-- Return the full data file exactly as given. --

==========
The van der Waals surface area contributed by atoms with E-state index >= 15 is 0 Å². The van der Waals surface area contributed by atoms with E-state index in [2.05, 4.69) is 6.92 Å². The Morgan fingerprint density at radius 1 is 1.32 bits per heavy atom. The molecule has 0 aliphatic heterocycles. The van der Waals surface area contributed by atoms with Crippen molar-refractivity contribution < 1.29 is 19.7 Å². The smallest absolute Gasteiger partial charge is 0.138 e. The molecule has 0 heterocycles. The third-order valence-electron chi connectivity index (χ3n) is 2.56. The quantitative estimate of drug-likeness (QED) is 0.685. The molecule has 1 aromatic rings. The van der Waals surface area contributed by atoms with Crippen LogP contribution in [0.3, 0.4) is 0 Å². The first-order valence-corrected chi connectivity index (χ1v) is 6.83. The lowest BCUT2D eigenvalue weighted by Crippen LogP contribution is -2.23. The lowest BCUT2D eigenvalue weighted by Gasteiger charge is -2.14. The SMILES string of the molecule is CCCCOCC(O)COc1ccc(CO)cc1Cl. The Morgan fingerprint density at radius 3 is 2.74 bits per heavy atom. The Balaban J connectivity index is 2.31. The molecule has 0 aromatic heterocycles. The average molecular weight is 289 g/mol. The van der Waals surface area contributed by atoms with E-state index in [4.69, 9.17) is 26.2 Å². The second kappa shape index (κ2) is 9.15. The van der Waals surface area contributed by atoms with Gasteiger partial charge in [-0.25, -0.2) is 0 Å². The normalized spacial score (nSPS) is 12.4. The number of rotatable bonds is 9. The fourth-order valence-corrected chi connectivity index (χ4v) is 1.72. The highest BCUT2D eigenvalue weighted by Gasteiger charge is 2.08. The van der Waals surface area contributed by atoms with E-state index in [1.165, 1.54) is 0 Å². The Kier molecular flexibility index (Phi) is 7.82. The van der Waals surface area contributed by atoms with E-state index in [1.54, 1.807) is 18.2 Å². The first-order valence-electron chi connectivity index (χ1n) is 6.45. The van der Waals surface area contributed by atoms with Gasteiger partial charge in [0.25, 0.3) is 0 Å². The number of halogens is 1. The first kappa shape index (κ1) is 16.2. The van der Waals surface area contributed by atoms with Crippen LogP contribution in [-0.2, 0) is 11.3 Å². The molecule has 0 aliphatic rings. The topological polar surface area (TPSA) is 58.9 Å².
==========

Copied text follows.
The van der Waals surface area contributed by atoms with E-state index >= 15 is 0 Å². The van der Waals surface area contributed by atoms with E-state index in [2.05, 4.69) is 6.92 Å². The Morgan fingerprint density at radius 1 is 1.32 bits per heavy atom. The molecule has 0 aliphatic heterocycles. The van der Waals surface area contributed by atoms with Crippen molar-refractivity contribution < 1.29 is 19.7 Å². The smallest absolute Gasteiger partial charge is 0.138 e. The molecule has 0 heterocycles. The third-order valence-electron chi connectivity index (χ3n) is 2.56. The quantitative estimate of drug-likeness (QED) is 0.685. The molecule has 1 aromatic rings. The van der Waals surface area contributed by atoms with Crippen LogP contribution in [0.3, 0.4) is 0 Å². The first-order valence-corrected chi connectivity index (χ1v) is 6.83. The lowest BCUT2D eigenvalue weighted by Crippen LogP contribution is -2.23. The lowest BCUT2D eigenvalue weighted by Gasteiger charge is -2.14. The SMILES string of the molecule is CCCCOCC(O)COc1ccc(CO)cc1Cl. The Morgan fingerprint density at radius 3 is 2.74 bits per heavy atom. The Balaban J connectivity index is 2.31. The molecule has 0 aromatic heterocycles. The average molecular weight is 289 g/mol. The van der Waals surface area contributed by atoms with E-state index in [4.69, 9.17) is 26.2 Å². The second kappa shape index (κ2) is 9.15. The van der Waals surface area contributed by atoms with Gasteiger partial charge in [-0.25, -0.2) is 0 Å². The normalized spacial score (nSPS) is 12.4. The number of rotatable bonds is 9. The fourth-order valence-corrected chi connectivity index (χ4v) is 1.72. The highest BCUT2D eigenvalue weighted by Gasteiger charge is 2.08. The van der Waals surface area contributed by atoms with E-state index in [1.165, 1.54) is 0 Å². The Kier molecular flexibility index (Phi) is 7.82. The van der Waals surface area contributed by atoms with E-state index in [1.54, 1.807) is 18.2 Å². The first-order valence-electron chi connectivity index (χ1n) is 6.45. The van der Waals surface area contributed by atoms with Gasteiger partial charge in [0.25, 0.3) is 0 Å². The number of halogens is 1. The first kappa shape index (κ1) is 16.2. The van der Waals surface area contributed by atoms with Crippen LogP contribution in [-0.2, 0) is 11.3 Å². The molecule has 0 aliphatic rings. The topological polar surface area (TPSA) is 58.9 Å².